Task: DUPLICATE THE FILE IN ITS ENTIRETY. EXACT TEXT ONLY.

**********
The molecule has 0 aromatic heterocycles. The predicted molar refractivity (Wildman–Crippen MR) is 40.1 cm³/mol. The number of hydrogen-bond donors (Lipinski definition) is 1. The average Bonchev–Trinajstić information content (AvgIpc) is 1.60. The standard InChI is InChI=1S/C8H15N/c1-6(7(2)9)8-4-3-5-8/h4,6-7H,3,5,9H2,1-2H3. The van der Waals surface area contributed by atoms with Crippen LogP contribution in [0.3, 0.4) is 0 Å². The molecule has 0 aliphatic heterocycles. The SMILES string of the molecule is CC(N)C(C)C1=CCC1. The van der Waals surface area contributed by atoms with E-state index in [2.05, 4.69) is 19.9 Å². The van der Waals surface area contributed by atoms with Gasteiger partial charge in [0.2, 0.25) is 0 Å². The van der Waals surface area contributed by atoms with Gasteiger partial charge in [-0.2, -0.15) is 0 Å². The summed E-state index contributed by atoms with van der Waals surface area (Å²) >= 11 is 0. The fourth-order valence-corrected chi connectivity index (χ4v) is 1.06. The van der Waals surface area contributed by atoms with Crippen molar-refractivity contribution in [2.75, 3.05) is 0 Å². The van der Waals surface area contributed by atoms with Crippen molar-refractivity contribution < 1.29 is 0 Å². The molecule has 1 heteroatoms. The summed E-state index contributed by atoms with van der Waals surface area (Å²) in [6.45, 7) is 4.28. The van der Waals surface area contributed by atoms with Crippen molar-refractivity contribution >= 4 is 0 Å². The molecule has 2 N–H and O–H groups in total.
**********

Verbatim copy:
The molecule has 0 aromatic heterocycles. The predicted molar refractivity (Wildman–Crippen MR) is 40.1 cm³/mol. The number of hydrogen-bond donors (Lipinski definition) is 1. The average Bonchev–Trinajstić information content (AvgIpc) is 1.60. The standard InChI is InChI=1S/C8H15N/c1-6(7(2)9)8-4-3-5-8/h4,6-7H,3,5,9H2,1-2H3. The van der Waals surface area contributed by atoms with Crippen LogP contribution in [0.3, 0.4) is 0 Å². The molecule has 0 aliphatic heterocycles. The SMILES string of the molecule is CC(N)C(C)C1=CCC1. The van der Waals surface area contributed by atoms with E-state index in [2.05, 4.69) is 19.9 Å². The van der Waals surface area contributed by atoms with Gasteiger partial charge in [0.2, 0.25) is 0 Å². The van der Waals surface area contributed by atoms with Gasteiger partial charge in [-0.2, -0.15) is 0 Å². The summed E-state index contributed by atoms with van der Waals surface area (Å²) >= 11 is 0. The fourth-order valence-corrected chi connectivity index (χ4v) is 1.06. The van der Waals surface area contributed by atoms with Crippen molar-refractivity contribution in [2.75, 3.05) is 0 Å². The van der Waals surface area contributed by atoms with Crippen molar-refractivity contribution < 1.29 is 0 Å². The molecule has 1 heteroatoms. The summed E-state index contributed by atoms with van der Waals surface area (Å²) in [6.45, 7) is 4.28. The van der Waals surface area contributed by atoms with Crippen molar-refractivity contribution >= 4 is 0 Å². The molecule has 2 N–H and O–H groups in total.